On March 6, Turkish Prime Minister Recep Tayyip Erdogan appeared live on one of Turkey’s major networks, ATV. I was among columnists asking Erdogan questions, and I had the opportunity to converse with him after the program. I asked him about mutah marriages (arranged, short-term marriages accepted by Shiism) and Iran — questions I had not been able to ask during the program because of a lack of time.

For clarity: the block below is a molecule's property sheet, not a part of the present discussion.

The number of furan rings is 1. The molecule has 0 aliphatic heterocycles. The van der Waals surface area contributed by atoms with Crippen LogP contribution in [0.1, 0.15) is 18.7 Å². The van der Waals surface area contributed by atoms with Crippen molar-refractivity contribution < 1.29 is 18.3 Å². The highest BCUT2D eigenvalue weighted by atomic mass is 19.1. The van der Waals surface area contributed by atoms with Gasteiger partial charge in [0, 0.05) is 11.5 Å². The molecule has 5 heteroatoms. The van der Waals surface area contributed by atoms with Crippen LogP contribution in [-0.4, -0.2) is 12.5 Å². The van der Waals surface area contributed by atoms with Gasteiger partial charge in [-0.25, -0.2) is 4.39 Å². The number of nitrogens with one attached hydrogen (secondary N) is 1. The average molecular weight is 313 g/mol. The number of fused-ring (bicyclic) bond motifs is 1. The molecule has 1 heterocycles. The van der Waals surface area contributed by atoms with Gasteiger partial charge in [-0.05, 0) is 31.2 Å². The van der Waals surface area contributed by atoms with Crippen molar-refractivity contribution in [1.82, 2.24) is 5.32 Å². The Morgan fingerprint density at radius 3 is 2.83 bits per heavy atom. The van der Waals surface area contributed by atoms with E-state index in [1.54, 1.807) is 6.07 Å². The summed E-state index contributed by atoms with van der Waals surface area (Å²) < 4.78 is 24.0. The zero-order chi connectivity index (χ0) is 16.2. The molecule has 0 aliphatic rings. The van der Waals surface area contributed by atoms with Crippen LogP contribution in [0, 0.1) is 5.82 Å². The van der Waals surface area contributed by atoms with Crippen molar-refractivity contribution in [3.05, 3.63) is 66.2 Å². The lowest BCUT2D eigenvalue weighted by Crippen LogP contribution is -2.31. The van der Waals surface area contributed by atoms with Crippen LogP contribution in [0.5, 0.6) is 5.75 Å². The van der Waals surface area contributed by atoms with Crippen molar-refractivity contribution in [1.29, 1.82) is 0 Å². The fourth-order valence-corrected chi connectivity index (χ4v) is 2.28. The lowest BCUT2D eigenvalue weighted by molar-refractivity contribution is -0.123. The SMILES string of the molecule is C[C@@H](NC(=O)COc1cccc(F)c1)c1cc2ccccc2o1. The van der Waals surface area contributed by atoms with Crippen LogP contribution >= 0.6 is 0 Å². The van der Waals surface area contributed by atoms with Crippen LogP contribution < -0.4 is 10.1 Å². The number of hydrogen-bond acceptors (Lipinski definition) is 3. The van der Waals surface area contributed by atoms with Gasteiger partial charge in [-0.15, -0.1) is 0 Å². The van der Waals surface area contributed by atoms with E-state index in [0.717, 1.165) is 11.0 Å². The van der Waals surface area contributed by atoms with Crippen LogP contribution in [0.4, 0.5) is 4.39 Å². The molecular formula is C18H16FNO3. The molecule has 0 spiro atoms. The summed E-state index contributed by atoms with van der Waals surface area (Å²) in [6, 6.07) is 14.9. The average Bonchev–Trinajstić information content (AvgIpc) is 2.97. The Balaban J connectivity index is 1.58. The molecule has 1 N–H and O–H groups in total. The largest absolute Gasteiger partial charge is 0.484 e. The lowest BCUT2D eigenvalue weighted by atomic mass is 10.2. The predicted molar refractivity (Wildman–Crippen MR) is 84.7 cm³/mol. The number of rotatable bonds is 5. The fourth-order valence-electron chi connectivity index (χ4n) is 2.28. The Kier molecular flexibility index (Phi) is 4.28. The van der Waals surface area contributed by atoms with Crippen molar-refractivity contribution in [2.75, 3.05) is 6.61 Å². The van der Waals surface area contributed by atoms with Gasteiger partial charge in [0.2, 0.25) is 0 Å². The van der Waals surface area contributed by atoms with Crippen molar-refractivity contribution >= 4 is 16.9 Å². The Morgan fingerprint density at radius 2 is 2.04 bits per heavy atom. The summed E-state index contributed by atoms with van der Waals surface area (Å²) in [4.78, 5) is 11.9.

It will be best to give a background on the mutah debate to readers who might not be aware. As I reported for Al-Monitor, for Gulenists who are organized within the bureaucracy and judiciary according to their clerical hierarchy, Iran and Shiites are symbols of hatred. Gulenists consistently accuse Erdogan and Justice and Development Party (AKP) ministers of being close to Iran and Shiites, and even acting as their agents. This is where Gulenist conspiracy theories about mutah marriages find their place. For example, the Gulenist media regularly features headlines about the the dangers of the mutah practice to Turkey. An attempt is made to create an image that portrays all AKP officials having contracted for mutah marriages in Iran. Most people in Turkey are not aware of the mutah practice, but the Gulenist media write about it daily.